God’s word, unlike anything else in this world is able to unearth our hidden desires, thoughts, and sin, bringing us face to face with the reality of the sovereign and holy God. God’s Word never returns void. It produces real change in the lives of all who submit themselves to Gods truth revealed there.

Jeremiah 23:29 ” Is not my word like fire, declares the LORD, and like a hammer that breaks the rock in
pieces?”

Humility and repentance before the Lord lead to obedience and dependence on the Lord. As God’s word reveals the depth of deceit and blackness of our hearts we are struck to the core. Our Spirit led response is to cry out to God and ask for His forgiveness and restoration, His protection and guidance. Our thankful response is instructive not only to our own lives but to all the saints in the church.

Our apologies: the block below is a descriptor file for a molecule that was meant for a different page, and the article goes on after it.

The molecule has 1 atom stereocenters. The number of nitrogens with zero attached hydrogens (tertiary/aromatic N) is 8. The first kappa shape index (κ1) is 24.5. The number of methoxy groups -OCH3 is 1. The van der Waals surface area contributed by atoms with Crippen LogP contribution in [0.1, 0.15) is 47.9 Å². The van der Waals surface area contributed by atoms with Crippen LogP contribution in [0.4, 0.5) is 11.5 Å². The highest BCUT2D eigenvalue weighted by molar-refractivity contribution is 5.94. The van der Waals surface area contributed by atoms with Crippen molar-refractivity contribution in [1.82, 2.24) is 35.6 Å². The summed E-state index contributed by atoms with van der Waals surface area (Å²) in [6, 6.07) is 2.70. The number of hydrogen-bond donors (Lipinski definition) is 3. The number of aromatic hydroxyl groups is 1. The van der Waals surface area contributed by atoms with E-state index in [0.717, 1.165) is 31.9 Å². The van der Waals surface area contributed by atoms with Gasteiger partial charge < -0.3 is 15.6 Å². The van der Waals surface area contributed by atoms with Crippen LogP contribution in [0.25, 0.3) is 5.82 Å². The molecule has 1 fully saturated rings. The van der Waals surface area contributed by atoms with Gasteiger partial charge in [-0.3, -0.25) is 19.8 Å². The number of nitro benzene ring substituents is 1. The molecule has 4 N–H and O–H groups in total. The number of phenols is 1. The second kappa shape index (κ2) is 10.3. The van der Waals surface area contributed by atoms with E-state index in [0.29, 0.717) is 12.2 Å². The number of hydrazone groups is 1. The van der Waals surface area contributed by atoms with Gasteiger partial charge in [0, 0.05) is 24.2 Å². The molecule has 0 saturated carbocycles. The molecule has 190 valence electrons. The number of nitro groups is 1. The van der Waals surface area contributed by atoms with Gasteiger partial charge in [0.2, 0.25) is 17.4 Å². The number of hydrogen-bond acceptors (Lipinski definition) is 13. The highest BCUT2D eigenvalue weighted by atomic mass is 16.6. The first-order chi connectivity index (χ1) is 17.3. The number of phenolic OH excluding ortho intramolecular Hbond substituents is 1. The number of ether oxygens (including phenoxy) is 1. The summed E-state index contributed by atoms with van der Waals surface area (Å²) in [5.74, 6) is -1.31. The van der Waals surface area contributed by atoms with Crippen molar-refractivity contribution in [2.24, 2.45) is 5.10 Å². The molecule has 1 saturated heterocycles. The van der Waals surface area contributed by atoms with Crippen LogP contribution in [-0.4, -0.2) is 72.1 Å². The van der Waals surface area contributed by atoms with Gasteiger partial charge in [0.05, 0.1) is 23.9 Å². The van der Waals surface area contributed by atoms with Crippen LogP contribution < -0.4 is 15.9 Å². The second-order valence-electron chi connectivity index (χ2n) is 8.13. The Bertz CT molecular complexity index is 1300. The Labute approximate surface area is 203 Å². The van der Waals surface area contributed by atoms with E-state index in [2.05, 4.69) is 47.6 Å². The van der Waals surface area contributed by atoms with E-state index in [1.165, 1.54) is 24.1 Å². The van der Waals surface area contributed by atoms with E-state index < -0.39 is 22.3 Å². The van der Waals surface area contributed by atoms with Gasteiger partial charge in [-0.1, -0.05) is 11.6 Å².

With confidence we can come before the throne of our Maker and express our deepest fears, concerns,
needs, and desires. And He hears us! In fact He already knows what we need before we utter a word
(Mt 6:8). Even when we are unable to adequately or even accurately convey our thoughts, the Holy
Spirit AND Christ Jesus are doing so on our behalf (Rom 8:26, 27,34)! He gives us the desires of our heart when we delight ourselves in Him (PS 37:4). Our only requirement is to speak with Him. We have to be
in relationship with His Son Jesus, because He alone is the Way, the Truth and the Life. No one can come to the Father except through the Son (JN 14:6).

Steep yourself in the words of life given us by God and His Son Jesus. With thankfulness in our hearts make your petitions known to Him who is able to give us all we could ever ask or imagine. To Him be all the glory and honor. Amen!